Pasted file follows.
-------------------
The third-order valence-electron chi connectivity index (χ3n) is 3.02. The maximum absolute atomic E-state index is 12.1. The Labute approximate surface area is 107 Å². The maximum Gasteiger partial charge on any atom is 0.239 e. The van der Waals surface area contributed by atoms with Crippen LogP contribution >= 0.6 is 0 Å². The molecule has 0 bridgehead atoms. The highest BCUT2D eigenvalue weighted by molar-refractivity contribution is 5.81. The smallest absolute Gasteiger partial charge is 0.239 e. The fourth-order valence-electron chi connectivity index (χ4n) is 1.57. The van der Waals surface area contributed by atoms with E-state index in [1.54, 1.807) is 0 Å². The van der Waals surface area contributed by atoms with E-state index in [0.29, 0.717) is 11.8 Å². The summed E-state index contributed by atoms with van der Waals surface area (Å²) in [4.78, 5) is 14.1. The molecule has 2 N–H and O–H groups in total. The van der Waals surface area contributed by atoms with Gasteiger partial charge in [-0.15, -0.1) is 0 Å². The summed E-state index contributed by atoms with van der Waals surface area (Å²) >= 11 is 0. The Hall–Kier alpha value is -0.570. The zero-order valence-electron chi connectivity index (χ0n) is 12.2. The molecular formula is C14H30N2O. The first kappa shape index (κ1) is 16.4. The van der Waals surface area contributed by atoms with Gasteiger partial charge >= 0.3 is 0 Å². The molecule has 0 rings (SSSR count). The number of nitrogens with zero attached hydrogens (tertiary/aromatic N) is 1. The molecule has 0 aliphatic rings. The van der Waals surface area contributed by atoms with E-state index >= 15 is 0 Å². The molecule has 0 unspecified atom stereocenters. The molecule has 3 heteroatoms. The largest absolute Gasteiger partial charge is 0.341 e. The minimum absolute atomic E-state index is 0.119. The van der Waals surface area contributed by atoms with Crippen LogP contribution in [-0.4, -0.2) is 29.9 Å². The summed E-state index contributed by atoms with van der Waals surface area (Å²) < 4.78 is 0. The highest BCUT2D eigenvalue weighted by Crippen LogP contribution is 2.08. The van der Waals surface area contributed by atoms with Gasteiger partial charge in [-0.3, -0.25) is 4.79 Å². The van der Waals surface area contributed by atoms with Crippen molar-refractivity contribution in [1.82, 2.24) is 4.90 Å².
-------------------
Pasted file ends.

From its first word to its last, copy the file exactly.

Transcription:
The third-order valence-electron chi connectivity index (χ3n) is 3.02. The maximum absolute atomic E-state index is 12.1. The Labute approximate surface area is 107 Å². The maximum Gasteiger partial charge on any atom is 0.239 e. The van der Waals surface area contributed by atoms with Crippen LogP contribution >= 0.6 is 0 Å². The molecule has 0 bridgehead atoms. The highest BCUT2D eigenvalue weighted by molar-refractivity contribution is 5.81. The smallest absolute Gasteiger partial charge is 0.239 e. The fourth-order valence-electron chi connectivity index (χ4n) is 1.57. The van der Waals surface area contributed by atoms with E-state index in [1.54, 1.807) is 0 Å². The van der Waals surface area contributed by atoms with E-state index in [0.29, 0.717) is 11.8 Å². The summed E-state index contributed by atoms with van der Waals surface area (Å²) in [4.78, 5) is 14.1. The molecule has 2 N–H and O–H groups in total. The van der Waals surface area contributed by atoms with Gasteiger partial charge in [-0.15, -0.1) is 0 Å². The summed E-state index contributed by atoms with van der Waals surface area (Å²) >= 11 is 0. The Hall–Kier alpha value is -0.570. The zero-order valence-electron chi connectivity index (χ0n) is 12.2. The molecular formula is C14H30N2O. The first kappa shape index (κ1) is 16.4. The van der Waals surface area contributed by atoms with Gasteiger partial charge >= 0.3 is 0 Å². The molecule has 0 rings (SSSR count). The number of nitrogens with zero attached hydrogens (tertiary/aromatic N) is 1. The molecule has 0 aliphatic rings. The van der Waals surface area contributed by atoms with E-state index >= 15 is 0 Å². The molecule has 0 unspecified atom stereocenters. The molecule has 3 heteroatoms. The largest absolute Gasteiger partial charge is 0.341 e. The minimum absolute atomic E-state index is 0.119. The van der Waals surface area contributed by atoms with Crippen LogP contribution in [-0.4, -0.2) is 29.9 Å². The summed E-state index contributed by atoms with van der Waals surface area (Å²) < 4.78 is 0. The highest BCUT2D eigenvalue weighted by Crippen LogP contribution is 2.08. The van der Waals surface area contributed by atoms with Gasteiger partial charge in [-0.3, -0.25) is 4.79 Å². The van der Waals surface area contributed by atoms with Crippen molar-refractivity contribution in [1.82, 2.24) is 4.90 Å².